This post has a sequel.
Last week, Mike Stonebraker insulted MySQL and Facebook’s use of it, by implication advocating VoltDB instead. Kerfuffle ensued. To the extent Mike was saying that non-transparently sharded MySQL isn’t an ideal way to do things, he’s surely right. That still leaves a lot of options for massive short-request databases, however, including transparently sharded RDBMS, scale-out in-memory DBMS (whether or not VoltDB*), and various NoSQL options. If nothing else, Couchbase would seem superior to memcached/non-transparent MySQL if you were starting a project today.
*The big problem with VoltDB, last I checked, was its reliance on Java stored procedures to get work done.
Pleasantries continued in The Register, which got an amazing-sounding quote from Mike. If The Reg is to be believed — something I wouldn’t necessarily take for granted — Mike claimed that he (i.e. VoltDB) knows how to solve the distributed join performance problem.
So, it’s Stonebraker against the web. And the difference of option is severe. In May, at a MongoDB developer conference in San Francisco, Mongo creator Dwight Merriman told his audience there was “no way” to do distributed joins in a way that really scales. “I’m not smart enough to do distributed joins that scale horizontally, widely, and are super fast. You have to choose something else. We have no choice but to not be relational,” he said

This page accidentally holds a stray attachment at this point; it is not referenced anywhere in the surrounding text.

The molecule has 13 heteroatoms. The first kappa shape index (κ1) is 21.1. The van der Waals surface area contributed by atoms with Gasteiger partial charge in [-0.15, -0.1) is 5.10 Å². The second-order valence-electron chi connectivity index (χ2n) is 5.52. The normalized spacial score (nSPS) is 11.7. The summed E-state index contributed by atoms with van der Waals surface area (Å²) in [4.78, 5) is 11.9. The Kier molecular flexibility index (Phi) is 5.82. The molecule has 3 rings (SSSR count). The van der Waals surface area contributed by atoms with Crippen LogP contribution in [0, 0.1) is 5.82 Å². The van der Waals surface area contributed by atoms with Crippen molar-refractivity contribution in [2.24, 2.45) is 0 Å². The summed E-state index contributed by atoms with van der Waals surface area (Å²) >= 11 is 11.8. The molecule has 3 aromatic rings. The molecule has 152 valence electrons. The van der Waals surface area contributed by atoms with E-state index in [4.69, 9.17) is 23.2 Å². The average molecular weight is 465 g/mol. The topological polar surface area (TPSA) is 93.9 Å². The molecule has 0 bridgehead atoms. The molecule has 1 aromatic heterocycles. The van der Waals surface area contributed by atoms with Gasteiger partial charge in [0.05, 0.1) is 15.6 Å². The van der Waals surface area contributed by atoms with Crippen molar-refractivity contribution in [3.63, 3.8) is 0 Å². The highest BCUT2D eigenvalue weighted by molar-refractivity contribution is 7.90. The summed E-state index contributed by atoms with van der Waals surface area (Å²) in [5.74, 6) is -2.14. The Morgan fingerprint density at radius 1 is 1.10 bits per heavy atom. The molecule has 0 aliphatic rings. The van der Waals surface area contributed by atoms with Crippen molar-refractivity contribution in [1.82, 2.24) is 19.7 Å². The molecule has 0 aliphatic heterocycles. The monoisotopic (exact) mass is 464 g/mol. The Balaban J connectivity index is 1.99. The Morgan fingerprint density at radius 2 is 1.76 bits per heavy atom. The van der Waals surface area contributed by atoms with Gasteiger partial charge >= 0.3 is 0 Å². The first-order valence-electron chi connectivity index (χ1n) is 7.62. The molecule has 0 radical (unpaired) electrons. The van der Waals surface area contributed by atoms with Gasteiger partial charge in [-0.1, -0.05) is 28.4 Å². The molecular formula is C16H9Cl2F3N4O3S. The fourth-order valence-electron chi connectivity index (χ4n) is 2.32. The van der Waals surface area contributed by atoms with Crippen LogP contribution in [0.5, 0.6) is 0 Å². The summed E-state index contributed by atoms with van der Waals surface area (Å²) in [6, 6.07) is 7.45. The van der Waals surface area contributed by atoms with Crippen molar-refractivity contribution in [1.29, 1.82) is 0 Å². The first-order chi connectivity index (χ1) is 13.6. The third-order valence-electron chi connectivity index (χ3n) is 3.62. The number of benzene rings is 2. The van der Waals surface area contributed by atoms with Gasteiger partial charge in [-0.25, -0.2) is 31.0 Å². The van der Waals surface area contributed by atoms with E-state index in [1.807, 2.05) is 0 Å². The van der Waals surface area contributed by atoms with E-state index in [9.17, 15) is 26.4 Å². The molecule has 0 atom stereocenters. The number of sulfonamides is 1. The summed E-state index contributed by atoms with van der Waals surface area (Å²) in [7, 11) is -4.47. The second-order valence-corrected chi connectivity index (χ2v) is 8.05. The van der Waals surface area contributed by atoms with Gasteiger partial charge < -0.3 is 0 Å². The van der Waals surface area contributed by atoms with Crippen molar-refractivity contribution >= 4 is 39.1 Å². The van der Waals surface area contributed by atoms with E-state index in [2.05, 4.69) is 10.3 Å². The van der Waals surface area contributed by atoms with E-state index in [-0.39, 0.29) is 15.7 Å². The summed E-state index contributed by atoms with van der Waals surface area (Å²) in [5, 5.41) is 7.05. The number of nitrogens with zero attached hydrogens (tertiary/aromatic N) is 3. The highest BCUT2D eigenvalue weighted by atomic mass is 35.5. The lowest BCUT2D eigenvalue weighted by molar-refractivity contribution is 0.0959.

“You can do distributed transactions, but if you do them with no loss of generality and you do them across a thousand machines, it’s not going to be that fast.”
Stonebraker says precisely the opposite, and in typical fashion, he goes right for the jugular. “I reject what Merriman says out of hand,” he tells The Register. Merriman and his company, 10gen, declined to comment for this story. But Stonebaker says words don’t matter. As much as he likes to wield his opinions, he insists the debate will be decided elsewhere. “Let the bake-off begin,” he crows.
But when last I checked, VoltDB made nowhere near that claim. And well it shouldn’t have. In the fully general case, there’s no way to ensure super distributed join performance other than by throwing lots and lots of gear at the problem. But if you do that, many alternatives are fast. More specialized cases may be a different matter — but there are many fast alternatives for those too.
I imagine there will be use cases for which VoltDB sustains a lead as the truly fastest alternative, similarly-architected competitors perhaps excepted.* But what Mike supposedly said seems quite forward-leaning when compared to technical reality.
*The canonical VoltDB use case is e-commerce in virtual goods, the point of “virtual” being that physical inventory might necessitate costlier kinds of joins.